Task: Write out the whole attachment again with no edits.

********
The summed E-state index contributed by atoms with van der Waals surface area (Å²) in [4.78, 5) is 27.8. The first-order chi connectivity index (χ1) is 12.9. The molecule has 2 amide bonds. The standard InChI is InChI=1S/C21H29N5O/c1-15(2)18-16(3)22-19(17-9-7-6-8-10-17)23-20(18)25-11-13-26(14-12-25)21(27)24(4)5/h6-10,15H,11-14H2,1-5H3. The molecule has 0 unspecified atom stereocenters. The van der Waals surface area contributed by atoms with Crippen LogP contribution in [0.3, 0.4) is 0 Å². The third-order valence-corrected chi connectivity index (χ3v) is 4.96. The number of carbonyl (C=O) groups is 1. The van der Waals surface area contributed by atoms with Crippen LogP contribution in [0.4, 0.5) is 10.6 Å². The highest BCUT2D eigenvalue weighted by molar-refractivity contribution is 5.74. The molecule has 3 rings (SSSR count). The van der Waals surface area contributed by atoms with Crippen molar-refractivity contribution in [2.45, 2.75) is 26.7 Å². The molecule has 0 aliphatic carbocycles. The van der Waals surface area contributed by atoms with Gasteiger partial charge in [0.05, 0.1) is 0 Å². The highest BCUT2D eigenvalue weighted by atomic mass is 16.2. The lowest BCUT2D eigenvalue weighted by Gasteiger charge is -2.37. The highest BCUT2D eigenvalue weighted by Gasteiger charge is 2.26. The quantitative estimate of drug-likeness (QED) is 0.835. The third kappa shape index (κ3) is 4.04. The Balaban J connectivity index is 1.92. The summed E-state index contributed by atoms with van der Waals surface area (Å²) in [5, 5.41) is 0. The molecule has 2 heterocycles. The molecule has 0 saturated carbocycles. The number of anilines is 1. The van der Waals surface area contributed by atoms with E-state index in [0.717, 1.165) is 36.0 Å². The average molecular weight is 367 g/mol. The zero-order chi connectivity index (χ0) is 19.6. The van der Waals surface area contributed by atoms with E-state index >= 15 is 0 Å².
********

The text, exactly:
The summed E-state index contributed by atoms with van der Waals surface area (Å²) in [4.78, 5) is 27.8. The first-order chi connectivity index (χ1) is 12.9. The molecule has 2 amide bonds. The standard InChI is InChI=1S/C21H29N5O/c1-15(2)18-16(3)22-19(17-9-7-6-8-10-17)23-20(18)25-11-13-26(14-12-25)21(27)24(4)5/h6-10,15H,11-14H2,1-5H3. The molecule has 0 unspecified atom stereocenters. The van der Waals surface area contributed by atoms with Crippen LogP contribution in [0.3, 0.4) is 0 Å². The third-order valence-corrected chi connectivity index (χ3v) is 4.96. The number of carbonyl (C=O) groups is 1. The van der Waals surface area contributed by atoms with Crippen LogP contribution in [0.4, 0.5) is 10.6 Å². The highest BCUT2D eigenvalue weighted by molar-refractivity contribution is 5.74. The molecule has 3 rings (SSSR count). The van der Waals surface area contributed by atoms with Crippen molar-refractivity contribution in [2.45, 2.75) is 26.7 Å². The molecule has 0 aliphatic carbocycles. The van der Waals surface area contributed by atoms with Gasteiger partial charge in [0.05, 0.1) is 0 Å². The highest BCUT2D eigenvalue weighted by atomic mass is 16.2. The lowest BCUT2D eigenvalue weighted by Gasteiger charge is -2.37. The highest BCUT2D eigenvalue weighted by Gasteiger charge is 2.26. The quantitative estimate of drug-likeness (QED) is 0.835. The third kappa shape index (κ3) is 4.04. The Balaban J connectivity index is 1.92. The summed E-state index contributed by atoms with van der Waals surface area (Å²) in [5, 5.41) is 0. The molecule has 2 heterocycles. The molecule has 0 saturated carbocycles. The number of anilines is 1. The van der Waals surface area contributed by atoms with E-state index in [0.717, 1.165) is 36.0 Å². The average molecular weight is 367 g/mol. The zero-order chi connectivity index (χ0) is 19.6. The van der Waals surface area contributed by atoms with E-state index >= 15 is 0 Å².